Nine: Emptying my drains is fucking gross and I fucking hate it. And guess what? I also got my period this week, and I am somehow more okay with that blood than the blood leaking from my deflated literal titty sacks. Which brings me to a certain point: There’s a lot of bullshit gatekeeping surrounding operations for trans people. Like my operation, their operations are just as medically necessary. I didn’t have to get rid of my good boob, but I decided to, mostly for the sake of aesthetic cohesion and symmetry … and no one required psychiatric approval for me to do so. I could change my mind. (And jeezus, the only thing preventing an echo chamber of “Did I do the right thing?” is the Ativan I am taking.) I could have opted out of reconstruction, choosing a “masculine” chest for the rest of my life. And did I mention that emptying my drains is fucking gross and I fucking hate it? If I could choose something else over this, I would, and for some trans men, this is the only way to become healthy and whole again.

Ten: And oh right … cancer. This is unofficial because I’ve yet to speak with my medical oncologist, but according to my pathology report and the assessment of my surgeon’s nurse practitioner, no further treatment is recommended. My margins were clear, the tumor was so reduced by the chemo that the breast surgeon almost couldn’t find it, and my sentinel lymph nodes were too small for a frozen section biopsy during the procedure. (And later turned up negative for cancer as they have been since the beginning.) It seems that — at least for right now — we are on the other side of this.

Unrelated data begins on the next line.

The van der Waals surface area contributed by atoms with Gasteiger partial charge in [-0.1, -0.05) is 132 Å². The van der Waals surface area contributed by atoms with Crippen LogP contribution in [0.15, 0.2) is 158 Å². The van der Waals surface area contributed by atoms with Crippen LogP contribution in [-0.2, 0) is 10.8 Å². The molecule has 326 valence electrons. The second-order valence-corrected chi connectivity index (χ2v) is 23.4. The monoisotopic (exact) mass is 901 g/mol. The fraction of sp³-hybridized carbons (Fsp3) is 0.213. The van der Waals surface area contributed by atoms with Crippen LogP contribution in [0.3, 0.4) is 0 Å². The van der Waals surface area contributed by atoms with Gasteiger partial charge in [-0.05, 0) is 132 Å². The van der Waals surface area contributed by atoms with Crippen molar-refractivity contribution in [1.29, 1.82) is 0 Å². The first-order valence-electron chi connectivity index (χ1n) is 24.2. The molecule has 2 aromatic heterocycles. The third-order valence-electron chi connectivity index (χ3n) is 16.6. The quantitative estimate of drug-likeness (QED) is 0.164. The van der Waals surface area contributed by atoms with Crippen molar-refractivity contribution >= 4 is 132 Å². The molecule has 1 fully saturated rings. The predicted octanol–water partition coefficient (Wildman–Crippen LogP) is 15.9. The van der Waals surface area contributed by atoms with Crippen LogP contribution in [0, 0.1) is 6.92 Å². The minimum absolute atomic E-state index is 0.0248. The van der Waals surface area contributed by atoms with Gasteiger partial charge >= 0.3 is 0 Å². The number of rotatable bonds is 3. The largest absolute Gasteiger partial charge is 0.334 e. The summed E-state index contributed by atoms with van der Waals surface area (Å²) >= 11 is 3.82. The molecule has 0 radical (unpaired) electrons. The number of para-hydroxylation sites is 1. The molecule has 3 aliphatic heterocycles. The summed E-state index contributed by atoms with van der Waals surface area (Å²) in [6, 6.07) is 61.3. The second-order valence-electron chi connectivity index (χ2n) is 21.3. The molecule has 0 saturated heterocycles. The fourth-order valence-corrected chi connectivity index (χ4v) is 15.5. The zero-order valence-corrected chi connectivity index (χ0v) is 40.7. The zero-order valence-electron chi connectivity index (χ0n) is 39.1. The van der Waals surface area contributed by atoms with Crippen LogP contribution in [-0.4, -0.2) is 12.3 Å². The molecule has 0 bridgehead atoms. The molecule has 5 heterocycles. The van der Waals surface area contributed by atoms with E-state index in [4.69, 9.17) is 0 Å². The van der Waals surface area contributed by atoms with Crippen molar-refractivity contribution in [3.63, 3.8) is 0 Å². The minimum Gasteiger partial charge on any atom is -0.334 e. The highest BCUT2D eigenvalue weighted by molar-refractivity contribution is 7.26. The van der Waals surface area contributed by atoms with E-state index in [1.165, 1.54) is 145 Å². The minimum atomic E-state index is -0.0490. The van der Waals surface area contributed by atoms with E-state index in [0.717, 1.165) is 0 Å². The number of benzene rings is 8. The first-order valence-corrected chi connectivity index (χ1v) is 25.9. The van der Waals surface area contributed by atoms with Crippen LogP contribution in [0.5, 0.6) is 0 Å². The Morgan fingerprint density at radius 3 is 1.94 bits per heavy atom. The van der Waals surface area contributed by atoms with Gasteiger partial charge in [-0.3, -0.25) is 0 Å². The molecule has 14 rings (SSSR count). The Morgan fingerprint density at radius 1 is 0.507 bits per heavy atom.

I asked my partner to say over and over again the tentative good news my breast surgeon delivered while I groggily came to. It’s because I’ve never known happiness until that moment, and I wanted to make sure I wasn’t still under the effects of the anesthesia. Last night I cried in mourning over my lost breasts, and the night before I cried in my partner’s arms because the cold caps, the IVs, the illness, the fear … it looks like it’s over.

Years and years in the future, I’ll be making small talk with someone somewhere, and I’ll say something like, “And oh yeah … I also had cancer when I was thirty-one.” It will take them a moment to process it.

Shit — I don’t know if I’ll ever finish processing it.

Photo via Ajapop

I am a thirty-one year old queer Hispanic woman and trauma survivor battling a rare and aggressive form of breast cancer. Devoted to social justice and advocating for mental health understanding and resources, I was just six months into my new career as a backend software engineer trying to make space for marginalized people in tech when I was struck with Stage IIa Grade 3 triple negative metaplastic breast cancer. You can read more about my journey in my publication Never Tell Me the Odds.

If you enjoy my writing and you are able to, please consider donating to my medical expense crowdfunder. I’ve got a yearlong treatment plan ahead of me, and I need all the help I can get. Thank you so much for your generosity.

Show your support

Clapping shows how much you appreciated Liz A’s story.